Reader: U.S. should have attended event
As I was watching TV and reading the Dayton Daily News recently, the victory parade in Moscow and the defeat of Nazi Germany in Europe marking the 70th anniversary of the liberation of the concentration camps, I kept asking myself why the western countries, including the United States didn’t attend this historic event.
Politics has got nothing to do with the celebration of the victory over Nazi Germany in Europe. Russia defeated Hitler’s plan of a thousand-year Reich. Russia lost over 20 million people, more than all the allies together. They deserve praise, not exclusion from the western countries.
All the western countries, including the U.S., should have attended such a historic event. I believe President Bush attended the 60th anniversary in Moscow. I believe that all the western countries, including the U.S., should apologize for not attending.
I, as a Holocaust survivor of Auschwitz, am grateful to the Russian army for liberating me and others from the most notorious concentration camp. Russia was the first country who liberated Auschwitz from Nazi Germany. We must not forget. — SAMUEL HEIDER, HARRISON TWP.
Reader thanks Dayton VA
Recently, I have spoken to several Korean and Vietnam veterans. I have been thanking them for their service and much of the time it leads to the question, “Do you use the Dayton VAMC?”
Too many of the responses were, “No, I had a bad experience there many years ago.” My response is very positive. I ask them to try again. I explain that the Dayton VA director Glenn Costie and the staff of all the departments in the hospital have improved 95 percent. No VA or private facility is 100 percent perfect. I also explain that the patient advocates will listen to their complaint and respond to the problem rapidly.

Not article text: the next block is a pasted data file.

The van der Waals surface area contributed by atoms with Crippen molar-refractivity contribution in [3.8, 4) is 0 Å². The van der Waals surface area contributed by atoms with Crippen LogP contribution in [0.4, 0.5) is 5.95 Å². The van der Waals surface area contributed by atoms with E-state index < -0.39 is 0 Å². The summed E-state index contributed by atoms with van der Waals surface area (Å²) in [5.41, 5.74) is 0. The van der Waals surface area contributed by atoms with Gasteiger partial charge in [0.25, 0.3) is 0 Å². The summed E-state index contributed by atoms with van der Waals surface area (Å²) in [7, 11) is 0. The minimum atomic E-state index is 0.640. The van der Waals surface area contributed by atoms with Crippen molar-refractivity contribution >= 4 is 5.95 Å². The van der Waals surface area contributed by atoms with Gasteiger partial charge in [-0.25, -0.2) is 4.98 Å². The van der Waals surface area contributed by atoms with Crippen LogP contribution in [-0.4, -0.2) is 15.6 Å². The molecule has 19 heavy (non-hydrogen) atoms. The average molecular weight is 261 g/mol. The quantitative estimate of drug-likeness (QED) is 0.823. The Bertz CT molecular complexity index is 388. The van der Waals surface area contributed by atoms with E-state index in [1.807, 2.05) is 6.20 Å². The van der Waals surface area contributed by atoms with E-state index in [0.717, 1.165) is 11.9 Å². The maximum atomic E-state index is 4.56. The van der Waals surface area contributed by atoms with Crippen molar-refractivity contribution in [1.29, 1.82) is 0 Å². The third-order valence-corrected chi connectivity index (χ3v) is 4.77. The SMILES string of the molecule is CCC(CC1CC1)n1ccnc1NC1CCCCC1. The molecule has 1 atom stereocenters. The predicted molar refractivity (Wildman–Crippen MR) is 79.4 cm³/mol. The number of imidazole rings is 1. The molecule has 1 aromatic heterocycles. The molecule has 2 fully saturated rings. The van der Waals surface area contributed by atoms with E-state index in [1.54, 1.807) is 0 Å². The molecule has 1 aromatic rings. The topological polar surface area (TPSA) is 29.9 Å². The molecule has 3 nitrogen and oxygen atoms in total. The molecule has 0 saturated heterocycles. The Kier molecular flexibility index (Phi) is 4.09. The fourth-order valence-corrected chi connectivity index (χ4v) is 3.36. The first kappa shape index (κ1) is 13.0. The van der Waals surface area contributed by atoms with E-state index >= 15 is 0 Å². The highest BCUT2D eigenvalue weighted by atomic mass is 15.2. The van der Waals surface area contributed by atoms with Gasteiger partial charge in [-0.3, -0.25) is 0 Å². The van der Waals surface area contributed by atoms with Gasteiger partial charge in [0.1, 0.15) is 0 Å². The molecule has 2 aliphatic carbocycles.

I do thank Mr. Costie and all staff for this tremendous improvement. So to all my fellow veterans, give the Dayton VAMC another try. — VALERIE LEMIEUX, UNION
Reader: Restricting military gear not a solution
Re “Military gear for police restricted,” May 19: Associated Press writer Nedra Pickler tells us about President Obama’s new policy to limit military gear for police. In so doing, she says Obama reiterated his call for overhauling sentencing practices for non-violent drug crimes and then immediately quotes him: “We can’t ask the police to be the ones to solve the problem when there are no able-bodied men in the community or kids are growing up without intact households.” I totally agree with that Obama comment, but Pickler makes no connection or association between that quote and the need to restrict military gear for the police and overhaul sentencing practices for non-violent drug crimes.
If Obama believes that police, military gear, the perception that communities have of police, people’s lack of trust in police and sentencing practices are the issues to be dealt with, why even bother to mention the lack of able-bodied men and kids growing up without intact households? The real and most important question is what can be done to fix the problem with black households, not the police, their gear and sentencing practices, but Obama and Pickler don’t seem to have much desire to address that. — JOSEPH BRAFFORD, BEAVERCREEK
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